The UFC tried to resurrect former welterweight king and PPV star Georges St. Pierre but after beating Michael Bisping to win the UFC middleweight title,  GSP has decided to retire again. McGregor returned to fight Khabib Nurmagomedov for the UFC lightweight title and the UFC had its first 1M PPV event since McGregor’s last UFC bout. UFC 229 was one of the UFC’s biggest hits ever but with McGregor losing, his stock took a hit as well.

That’s where Brock Lesnar comes in. You see, in the history of the UFC, there have been only a handful of pay per view stars: Tito Ortiz, Chuck Liddell, Georges St. Pierre, Ronda Rousey, Conor McGregor and then Brock Lesnar. Every fighter on that list is retired except McGregor. However, Lesnar has stated that he wants to comeback, claiming that his UFC career was cut short due to his battle with diverticulitis. Now that he’s healthy, he wants on more crack at gold. Or at least he says so.

“Fighting" Brock Lesnar PPV Star

Lesnar’s drawing power in both undeniable and incomparable. Before McGregor came, Lesnar wa the UFC’s biggest PPV superstar. He fought a total of eight times in the UFC and all bouts were in pay per view events. Lesnar headlined five of those events and was in the co-main event status in the remaining three bouts. Five of those events had at least 1M PPV buys and the remaining three had at least 600K PPV hits. In total, eight Brock Lesnar fights drew a total of 7.5M PPV buys.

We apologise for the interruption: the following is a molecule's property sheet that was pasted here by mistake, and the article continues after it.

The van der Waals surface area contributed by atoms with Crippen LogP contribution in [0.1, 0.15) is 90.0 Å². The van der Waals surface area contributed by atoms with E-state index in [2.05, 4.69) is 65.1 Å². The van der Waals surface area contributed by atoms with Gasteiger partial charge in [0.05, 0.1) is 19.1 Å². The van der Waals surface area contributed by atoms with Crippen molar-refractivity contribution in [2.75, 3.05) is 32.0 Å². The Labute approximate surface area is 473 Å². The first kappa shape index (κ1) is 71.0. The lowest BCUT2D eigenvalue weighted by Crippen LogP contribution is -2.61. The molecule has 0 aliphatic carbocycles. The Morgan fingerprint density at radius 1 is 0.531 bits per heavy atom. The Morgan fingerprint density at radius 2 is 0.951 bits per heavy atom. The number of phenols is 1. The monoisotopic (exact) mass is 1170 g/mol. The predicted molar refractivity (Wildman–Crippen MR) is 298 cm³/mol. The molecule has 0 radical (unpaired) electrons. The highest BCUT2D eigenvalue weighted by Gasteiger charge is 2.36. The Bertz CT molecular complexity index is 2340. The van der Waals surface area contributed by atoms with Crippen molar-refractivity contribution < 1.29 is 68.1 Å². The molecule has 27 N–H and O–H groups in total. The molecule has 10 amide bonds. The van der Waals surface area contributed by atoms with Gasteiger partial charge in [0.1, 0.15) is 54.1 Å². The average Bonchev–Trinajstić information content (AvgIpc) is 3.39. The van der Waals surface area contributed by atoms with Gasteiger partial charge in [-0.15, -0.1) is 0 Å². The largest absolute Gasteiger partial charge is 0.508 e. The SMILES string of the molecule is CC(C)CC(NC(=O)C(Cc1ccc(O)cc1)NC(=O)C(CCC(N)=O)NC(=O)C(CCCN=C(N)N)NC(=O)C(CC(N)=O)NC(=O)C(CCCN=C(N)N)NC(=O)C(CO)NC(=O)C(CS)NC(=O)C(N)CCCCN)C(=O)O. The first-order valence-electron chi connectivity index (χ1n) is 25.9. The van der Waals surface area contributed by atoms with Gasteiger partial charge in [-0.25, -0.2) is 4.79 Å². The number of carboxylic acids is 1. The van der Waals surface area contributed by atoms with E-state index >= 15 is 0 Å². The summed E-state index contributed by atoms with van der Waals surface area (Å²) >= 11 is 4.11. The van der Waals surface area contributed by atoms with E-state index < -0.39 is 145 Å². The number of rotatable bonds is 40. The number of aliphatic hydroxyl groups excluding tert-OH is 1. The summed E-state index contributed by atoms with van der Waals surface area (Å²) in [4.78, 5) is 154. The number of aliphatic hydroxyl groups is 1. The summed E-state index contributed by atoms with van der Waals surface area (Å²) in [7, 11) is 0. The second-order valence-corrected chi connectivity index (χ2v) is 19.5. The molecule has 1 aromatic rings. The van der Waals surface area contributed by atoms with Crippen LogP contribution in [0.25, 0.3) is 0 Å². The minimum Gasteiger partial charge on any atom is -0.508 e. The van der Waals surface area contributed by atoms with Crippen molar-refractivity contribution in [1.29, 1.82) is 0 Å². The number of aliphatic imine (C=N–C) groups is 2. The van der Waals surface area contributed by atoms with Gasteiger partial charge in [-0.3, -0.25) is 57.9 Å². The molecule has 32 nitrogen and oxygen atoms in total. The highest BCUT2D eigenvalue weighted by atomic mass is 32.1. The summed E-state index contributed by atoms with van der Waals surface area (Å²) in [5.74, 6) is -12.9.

In contrast the UFC had an average of 650K PPV buys in 2016 when McGregor fought thrice and Rousey once. The following year, that number dropped sharply to 339K because Rousey had retired and McGregor sat out the entire year. In 2018, the UFC’s PPV numbers increased to 447K but that was mainly because McGregor’s UFC 229 raked in an all-time high of 2.4M PPV buys. Take out McGregor from the equation, and the UFC isn’t making enough money to deserve its $4B price tag. Jon Jones vs Gustafsson 2 at UFC 232 did 700K buys. Good but not great.

Even at age 41, Brock Lesnar would draw more PPV buys than a prime Jon Jones would. And to think Jones is the UFC’s biggest star after McGregor,then the UFC really needs Brock Lesnar to pull up the PPV cards. Lesnar is a proven draw-win or lose. That’s the real reason why Dana White wants him back. Nobody makes more PPV numbers than Lesnar. Only McGregor does and with the Irishman still out and having other personal issues, the UFC needs a go-to-cash cow. There is no bigger cow out there than the heavyweight Lesnar.

Lesnar’s defeat at the recent Wrestlemania only means that he isn’t part of the WWE’s next storylines. His contract with the WWE also expired at Wrestlemania 35 too so he is now a free agent as well. You bet Dana White and the UFC are working double-time right now trying to get him a new deal. The UFC needs Lesnar badly to perk up those PPV numbers.